The number for tonight, boys and girls, is twenty. As in assists. In their loss to Golden State, the Celtics  had 18 assists, and only two from the bench. Against Portland, the number was 13, and only one came from a reserve. On Friday night against Washington (go here  for the recap), the Celtics had 31 assists, with seven coming from the second unit.
“The big thing,” Brian Scalabrine  said, “is that we passed the ball so well.”
The Celtics have so many weapons offensively, but it’s both a blessing and a curse that they don’t take advantage of those weapons if they don’t share the ball. The Celtics are so well-conditioned to not exert their individual personalities on the offensive end that there are times when the offense breaks down and gets muddled when the passes aren’t moving and the cuts aren’t being made.
This goes against the prevailing Alpha Male wisdom that has permeated the NBA since the rise of Michael Jordan . That is, the great player is the great player because he is unstoppable one-on-one. That was fine for MJ, who was the greatest of them all, and it worked out well for Hakeem Olajuwon, as well, but for 40 some-odd years before Jordan great teams worked because they played as a team.
Certainly other teams of recent vintage have played like that (Detroit in 2004 being the best example), but what makes the Celtics so unique is that they have three certain Hall of Famers who willingly share the ball and the responsibility, sometimes to a fault.
“We play against ourselves,” Scalabrine said, and what he meant is on the rare occasions when the Celtics actually lose, it’s generally because they don’t play well together as a team.
The starting five has figured that part out. Paul Pierce  was at his best against Washington, taking advantage of a hideous mismatch against young Dominic McGuire who has neither the size nor the experience to play Pierce.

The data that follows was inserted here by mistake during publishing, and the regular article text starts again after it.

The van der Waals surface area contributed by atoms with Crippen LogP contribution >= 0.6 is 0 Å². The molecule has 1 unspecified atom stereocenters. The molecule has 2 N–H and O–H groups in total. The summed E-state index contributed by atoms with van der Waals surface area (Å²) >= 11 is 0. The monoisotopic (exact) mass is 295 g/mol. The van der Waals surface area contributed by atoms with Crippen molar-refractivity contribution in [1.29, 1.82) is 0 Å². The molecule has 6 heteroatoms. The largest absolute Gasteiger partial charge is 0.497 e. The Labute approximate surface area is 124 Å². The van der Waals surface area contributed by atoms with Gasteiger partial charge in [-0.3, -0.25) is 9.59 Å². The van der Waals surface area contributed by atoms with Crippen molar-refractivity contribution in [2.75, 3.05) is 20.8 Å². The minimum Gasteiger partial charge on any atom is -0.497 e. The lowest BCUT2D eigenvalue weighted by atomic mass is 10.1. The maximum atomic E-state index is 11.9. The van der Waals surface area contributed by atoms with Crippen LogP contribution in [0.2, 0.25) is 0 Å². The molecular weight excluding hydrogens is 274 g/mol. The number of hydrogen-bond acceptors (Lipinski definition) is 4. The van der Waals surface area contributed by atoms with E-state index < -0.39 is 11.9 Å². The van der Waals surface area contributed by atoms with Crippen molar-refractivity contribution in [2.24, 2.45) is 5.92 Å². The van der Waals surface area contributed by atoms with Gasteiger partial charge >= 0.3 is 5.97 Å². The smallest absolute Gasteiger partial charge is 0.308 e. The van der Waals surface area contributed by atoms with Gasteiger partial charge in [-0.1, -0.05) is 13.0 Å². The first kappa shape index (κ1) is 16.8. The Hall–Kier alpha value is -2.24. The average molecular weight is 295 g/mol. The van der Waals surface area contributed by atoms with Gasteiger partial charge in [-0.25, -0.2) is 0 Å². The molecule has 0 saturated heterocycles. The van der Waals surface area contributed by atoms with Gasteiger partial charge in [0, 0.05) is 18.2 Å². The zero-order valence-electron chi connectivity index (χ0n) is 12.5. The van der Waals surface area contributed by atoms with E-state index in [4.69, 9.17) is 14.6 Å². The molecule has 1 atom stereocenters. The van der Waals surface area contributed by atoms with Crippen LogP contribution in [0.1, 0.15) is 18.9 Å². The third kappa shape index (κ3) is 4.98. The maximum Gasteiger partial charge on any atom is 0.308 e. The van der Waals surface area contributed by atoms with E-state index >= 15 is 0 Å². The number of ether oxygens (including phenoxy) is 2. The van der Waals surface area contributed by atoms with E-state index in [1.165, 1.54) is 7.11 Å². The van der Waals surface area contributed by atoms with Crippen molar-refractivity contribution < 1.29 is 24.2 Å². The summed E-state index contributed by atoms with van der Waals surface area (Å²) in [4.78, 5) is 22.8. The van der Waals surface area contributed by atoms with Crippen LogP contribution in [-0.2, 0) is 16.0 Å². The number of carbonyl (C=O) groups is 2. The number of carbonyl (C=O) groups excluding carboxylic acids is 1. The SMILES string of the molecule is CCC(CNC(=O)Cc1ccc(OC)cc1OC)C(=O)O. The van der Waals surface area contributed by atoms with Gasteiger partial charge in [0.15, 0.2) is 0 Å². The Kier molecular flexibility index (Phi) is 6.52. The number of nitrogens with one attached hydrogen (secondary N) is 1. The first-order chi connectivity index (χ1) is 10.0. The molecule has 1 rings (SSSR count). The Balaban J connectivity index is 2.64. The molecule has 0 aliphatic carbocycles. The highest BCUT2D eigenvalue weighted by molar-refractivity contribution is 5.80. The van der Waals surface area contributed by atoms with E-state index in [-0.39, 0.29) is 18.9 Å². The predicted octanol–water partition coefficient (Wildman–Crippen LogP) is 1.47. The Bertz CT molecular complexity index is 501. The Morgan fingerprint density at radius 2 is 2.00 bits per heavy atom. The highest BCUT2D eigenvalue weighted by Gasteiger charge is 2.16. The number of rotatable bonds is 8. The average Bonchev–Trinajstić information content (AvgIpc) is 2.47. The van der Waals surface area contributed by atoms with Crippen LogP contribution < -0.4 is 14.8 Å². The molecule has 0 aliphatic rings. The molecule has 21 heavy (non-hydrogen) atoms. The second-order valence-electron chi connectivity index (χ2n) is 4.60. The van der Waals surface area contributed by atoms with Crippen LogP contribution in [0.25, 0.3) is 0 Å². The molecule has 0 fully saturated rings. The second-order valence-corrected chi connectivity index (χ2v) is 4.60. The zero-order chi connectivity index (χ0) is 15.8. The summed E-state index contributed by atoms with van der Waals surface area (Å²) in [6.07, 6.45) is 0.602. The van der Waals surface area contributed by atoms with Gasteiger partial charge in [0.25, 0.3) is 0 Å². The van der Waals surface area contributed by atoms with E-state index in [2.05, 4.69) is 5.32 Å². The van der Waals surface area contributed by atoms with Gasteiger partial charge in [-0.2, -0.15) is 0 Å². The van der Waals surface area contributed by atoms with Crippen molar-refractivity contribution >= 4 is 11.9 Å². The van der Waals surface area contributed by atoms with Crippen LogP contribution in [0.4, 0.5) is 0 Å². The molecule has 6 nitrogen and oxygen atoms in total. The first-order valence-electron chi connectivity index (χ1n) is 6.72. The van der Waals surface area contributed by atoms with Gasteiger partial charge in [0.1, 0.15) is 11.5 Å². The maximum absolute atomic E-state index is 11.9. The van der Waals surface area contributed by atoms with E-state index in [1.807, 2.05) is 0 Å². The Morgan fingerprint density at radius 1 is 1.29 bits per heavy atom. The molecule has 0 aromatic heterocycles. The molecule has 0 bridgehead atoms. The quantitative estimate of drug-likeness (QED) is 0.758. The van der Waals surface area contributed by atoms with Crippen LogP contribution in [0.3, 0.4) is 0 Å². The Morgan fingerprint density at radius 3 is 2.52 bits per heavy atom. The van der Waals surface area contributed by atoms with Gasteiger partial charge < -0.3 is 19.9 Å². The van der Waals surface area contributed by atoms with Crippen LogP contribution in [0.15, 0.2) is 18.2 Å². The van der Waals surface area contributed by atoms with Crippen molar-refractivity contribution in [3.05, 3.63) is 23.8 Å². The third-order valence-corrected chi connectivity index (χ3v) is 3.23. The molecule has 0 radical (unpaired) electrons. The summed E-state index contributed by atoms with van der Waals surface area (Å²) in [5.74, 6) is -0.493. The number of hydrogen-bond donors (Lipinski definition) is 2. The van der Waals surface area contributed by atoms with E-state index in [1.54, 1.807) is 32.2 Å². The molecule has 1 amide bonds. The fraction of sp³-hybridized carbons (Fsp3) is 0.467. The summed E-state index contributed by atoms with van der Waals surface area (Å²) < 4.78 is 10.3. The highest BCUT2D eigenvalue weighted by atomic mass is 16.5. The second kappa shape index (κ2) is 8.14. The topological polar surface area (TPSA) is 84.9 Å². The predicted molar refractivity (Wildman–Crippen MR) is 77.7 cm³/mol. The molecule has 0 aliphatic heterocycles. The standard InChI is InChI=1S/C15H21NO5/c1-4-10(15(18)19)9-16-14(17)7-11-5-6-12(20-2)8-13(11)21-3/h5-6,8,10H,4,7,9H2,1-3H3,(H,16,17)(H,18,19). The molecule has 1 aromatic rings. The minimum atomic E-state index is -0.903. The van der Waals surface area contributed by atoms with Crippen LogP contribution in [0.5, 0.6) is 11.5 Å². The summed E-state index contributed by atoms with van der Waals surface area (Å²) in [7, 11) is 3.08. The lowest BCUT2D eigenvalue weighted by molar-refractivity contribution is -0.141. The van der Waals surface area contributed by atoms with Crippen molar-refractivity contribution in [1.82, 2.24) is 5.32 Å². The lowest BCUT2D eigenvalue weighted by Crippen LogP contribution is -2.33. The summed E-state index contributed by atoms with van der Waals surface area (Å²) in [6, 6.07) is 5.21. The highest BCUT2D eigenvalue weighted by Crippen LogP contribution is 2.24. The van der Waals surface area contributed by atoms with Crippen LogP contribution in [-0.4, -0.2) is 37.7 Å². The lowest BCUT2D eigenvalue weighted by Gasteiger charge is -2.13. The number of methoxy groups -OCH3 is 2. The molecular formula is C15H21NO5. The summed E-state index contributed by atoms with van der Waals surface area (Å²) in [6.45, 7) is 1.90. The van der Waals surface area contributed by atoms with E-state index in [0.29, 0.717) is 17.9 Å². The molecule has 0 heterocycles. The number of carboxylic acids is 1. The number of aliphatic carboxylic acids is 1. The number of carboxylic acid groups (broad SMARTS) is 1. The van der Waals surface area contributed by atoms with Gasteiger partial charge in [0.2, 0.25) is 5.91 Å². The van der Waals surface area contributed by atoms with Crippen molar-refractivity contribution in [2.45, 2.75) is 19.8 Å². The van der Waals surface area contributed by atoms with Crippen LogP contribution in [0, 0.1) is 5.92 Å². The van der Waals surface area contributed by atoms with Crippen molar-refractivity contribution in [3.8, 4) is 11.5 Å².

Pierce dropped in 26 of the most effortless points you will ever see him score, and he so mystified McGuire that Washington coach Ed Tapscott was forced to put Caron Butler on Pierce, and Butler is coming back from an ankle injury.
“Paul was terrific,” Tapscott said. “They are a very good team. They share the ball. They don’t seem who to care who scores.”
They don’t just seem to not care who scores, they really don’t care. “I was just playing in the flow of the game,” Pierce said. “We moved the ball and spaced the floor and I was just taking advantage of my opportunities.”
But here was the difference Friday. The second unit came in and did the same thing. The reserves racked up seven assists, which doesn’t seem like a lot, but it’s a whole lot better than what they managed on the road. “That’s more like how we’ve been playing,” Doc Rivers  said. “Both units.”
The reward, as Kevin Garnett  termed it, for the bench’s play was a short night for the starters. Ray Allen  played 30 minutes and everyone else was in the 20’s. That’s exactly the blueprint for the Celtics as they enter the dog days of their schedule. They have road games at New York (Sunday) and Charlotte (Tuesday), a home game against Houston Wednesday, and then two more on the road, Cleveland Friday and Toronto Sunday.
“Great night,” Rivers said referring to the short minutes. The fine line that Rivers has to walk for the next few months is keeping the minutes down for Garnett, Pierce and Allen, while developing the second unit that clearly has some flaws, and finding a way to win games.
“We need some practice,” Rivers said almost wistfully. “We need to work these things out, but we don’t want to lose while we’re working them out. We want to win.”
Post-script: Normally it’s Garnett who gets off the great one-liner, but Pierce took home the honors when he was asked about tying Danny Ainge’s team record for most 3-pointers in a game without a miss. Pierce made his first five, but missed the sixth, his only misfire of the night.
“Hmmm, I’ve got to think about it,” Pierce said. “Records and Danny Ainge? I guess so because he doesn’t hold that many records. It would have been nice to erase his name. Just messing with you Danny.”
Just to illustrate the point, all five of Pierce’s 3-pointers came on assists.
For a complete breakdown of Friday’s game against the Wizards, visit the Celtics Game Day Blog .